In skeletal muscle fibers, PGC-1α reduces the expression of pro-inflammatory gene expression by inhibiting the transcriptional activity of the nuclear factor κB (NF-κB; Eisele et al. 2013). Nevertheless, somewhat unexpectedly, sustained overexpression of PGC-1α in muscle increases the number of tissue-resident macrophages in uninjured muscle (Rowe et al. 2014b; Dinulovic et al. 2016a). However, these macrophages have a predominant M2 phenotype (Dinulovic et al. 2016a), indicating that PGC-1α induces an anti-inflammatory environment and may thereby modulate the response to muscle damage. Interestingly, in contrast to the glycolytic phenotype of M1 macrophages, M2 macrophages have a more oxidative phenotype (Galvan-Pena and O’Neill 2014; Kelly and O’Neill 2015), analogous to the metabolic phenotype of muscle overexpressing PGC-1α or PGC-1β. The metabolic shift required for the anti-inflammatory phenotype of macrophages is mediated by PGC-1β (Vats et al. 2006).

Although the mechanisms by which PGC-1α affects macrophage polarization leading to the higher number of M2 macrophages in muscle is unknown, mediators of PGC-1α-dependent macrophage attraction and/or activation have been described (Fig. 1). PGC-1α induces the transcription of secreted phosphoprotein 1 (SPP1), which in turn is involved in the recruitment of macrophages and activation of epithelial cells to ensure functional neovascularization (Rowe et al. 2014b). In the context of acute exercise, PGC-1α controls the expression of the B-type natriuretic peptide (BNP), which promotes macrophage activation in a paracrine manner (Furrer et al. 2017). While M1 macrophage activation is resolved more rapidly in damaged PGC-1α-overexpressing muscles (Dinulovic et al. 2016a), the mechanisms by which muscle PGC-1α affects infiltration and polarization in this context are still unclear.

Exercise-Induced Pre-conditioning for Faster Muscle Regeneration

As described above, exercise and muscle PGC-1α induce several adaptations such as an increase in the SC pool, remodeling of the SC niche, enhancement of the proliferation and differentiation potential of SCs as well as a higher number of tissue-resident macrophages that could all contribute to an improved regenerative capacity of the muscle. It is conceivable that exercise creates an environment within the muscle and the niche that could prime the muscle for improved regeneration in response to muscle damage. This hypothesis of exercise-induced pre-conditioning is supported by various observations. For example, the altered tissue-resident macrophage population in muscles overexpressing PGC-1α could contribute to the improved SC proliferation and commitment in damaged muscles of these mice, since a variety of cytokines and growth factors that activate SCs are secreted by both muscle and macrophages. M1 macrophages release interleukin 6 (IL-6), insulin-like growth factor 1 (IGF-1) and vascular endothelial growth factor (VEGF), whereas M2 macrophages mainly secrete IGF-1 and VEGF (Wu et al. 2010; Lu et al. 2011; Tonkin et al. 2015). IL-6 and IGF-1 are important for the activation and proliferation of SC (Charge and Rudnicki 2004; Serrano et al. 2008) and may thereby contribute not only to the repair and regeneration but, in the case of resistance training, also the hypertrophic response to exercise. Besides the direct effect of IL-6 on SCs, changes in IL-6 levels may also be involved in the remodeling of the niche, as IL-6 KO mice show lower levels of FN (Serrano et al. 2008). These reduced FN levels contribute to impaired regeneration, which is in line with the FN-dependent decrease in regeneration observed in aging (Lukjanenko et al. 2016). Therefore, the number of macrophages as well as the proportion of M1 and M2 macrophages in a trained muscle could play a role in the pre-conditioning of the muscle.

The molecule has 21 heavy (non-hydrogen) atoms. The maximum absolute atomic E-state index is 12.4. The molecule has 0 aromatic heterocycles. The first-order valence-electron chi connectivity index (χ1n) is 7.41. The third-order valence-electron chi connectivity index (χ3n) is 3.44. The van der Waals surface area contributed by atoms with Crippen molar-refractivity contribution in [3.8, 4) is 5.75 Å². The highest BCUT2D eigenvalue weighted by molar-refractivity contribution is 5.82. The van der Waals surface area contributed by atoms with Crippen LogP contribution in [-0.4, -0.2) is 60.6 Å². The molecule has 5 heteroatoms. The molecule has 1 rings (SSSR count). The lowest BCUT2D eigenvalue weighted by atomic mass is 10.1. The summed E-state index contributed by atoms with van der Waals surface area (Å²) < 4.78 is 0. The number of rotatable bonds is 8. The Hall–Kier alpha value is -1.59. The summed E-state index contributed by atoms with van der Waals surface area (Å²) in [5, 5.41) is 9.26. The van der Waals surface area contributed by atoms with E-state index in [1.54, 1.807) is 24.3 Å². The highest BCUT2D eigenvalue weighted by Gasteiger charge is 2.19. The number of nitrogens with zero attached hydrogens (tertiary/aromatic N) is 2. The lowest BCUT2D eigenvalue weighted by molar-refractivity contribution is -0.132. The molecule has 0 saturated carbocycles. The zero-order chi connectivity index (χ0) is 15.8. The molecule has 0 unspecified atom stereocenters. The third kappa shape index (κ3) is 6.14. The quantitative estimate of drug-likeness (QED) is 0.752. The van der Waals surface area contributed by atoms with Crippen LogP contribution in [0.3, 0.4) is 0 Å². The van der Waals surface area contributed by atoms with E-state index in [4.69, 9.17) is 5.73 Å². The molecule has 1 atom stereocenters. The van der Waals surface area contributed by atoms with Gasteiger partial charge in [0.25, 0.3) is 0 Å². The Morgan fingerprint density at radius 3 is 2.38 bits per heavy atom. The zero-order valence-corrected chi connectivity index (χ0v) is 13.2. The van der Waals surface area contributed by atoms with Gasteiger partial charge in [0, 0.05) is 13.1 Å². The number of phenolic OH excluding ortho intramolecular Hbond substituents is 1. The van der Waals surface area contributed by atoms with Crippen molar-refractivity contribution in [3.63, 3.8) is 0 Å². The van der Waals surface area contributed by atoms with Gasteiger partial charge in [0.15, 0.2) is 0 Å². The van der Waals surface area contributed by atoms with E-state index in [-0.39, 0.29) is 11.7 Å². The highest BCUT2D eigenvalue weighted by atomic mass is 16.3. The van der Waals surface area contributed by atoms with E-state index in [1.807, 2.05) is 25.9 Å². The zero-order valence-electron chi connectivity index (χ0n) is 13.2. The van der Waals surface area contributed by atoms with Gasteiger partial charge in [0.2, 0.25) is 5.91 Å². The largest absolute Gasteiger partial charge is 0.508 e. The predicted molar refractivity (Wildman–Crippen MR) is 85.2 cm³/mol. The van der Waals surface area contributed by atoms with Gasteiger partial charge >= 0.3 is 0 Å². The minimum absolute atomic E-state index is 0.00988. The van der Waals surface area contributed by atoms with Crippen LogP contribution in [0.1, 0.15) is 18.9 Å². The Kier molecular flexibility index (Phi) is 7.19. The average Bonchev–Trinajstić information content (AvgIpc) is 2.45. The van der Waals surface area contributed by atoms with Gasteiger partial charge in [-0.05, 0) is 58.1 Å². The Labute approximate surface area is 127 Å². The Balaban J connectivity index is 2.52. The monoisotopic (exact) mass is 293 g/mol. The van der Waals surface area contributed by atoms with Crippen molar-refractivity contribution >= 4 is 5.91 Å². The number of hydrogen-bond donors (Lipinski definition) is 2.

Of note, several of these factors, such as IL-6, IGF-1 and VEGF, are also myokines that are produced and secreted from muscle after exercise (Schnyder and Handschin 2015). Collectively, the local levels of such signaling molecules could, therefore, affect the activation of both macrophages and SCs. For example, elevation of VEGF stimulates angiogenesis and thereby increases vascularization (Gustafsson 2011; Rowe et al. 2014b). The increase in VEGF is directly regulated by PGC-1α in muscle fibers (Arany et al. 2008; Baresic et al. 2014; Rowe et al. 2014b) and potentially also indirectly through the stimulation of M2 macrophage accumulation (Dinulovic et al. 2016a). The resulting increase in tissue vascularization improves activation of SCs and facilitates infiltration of immune cells.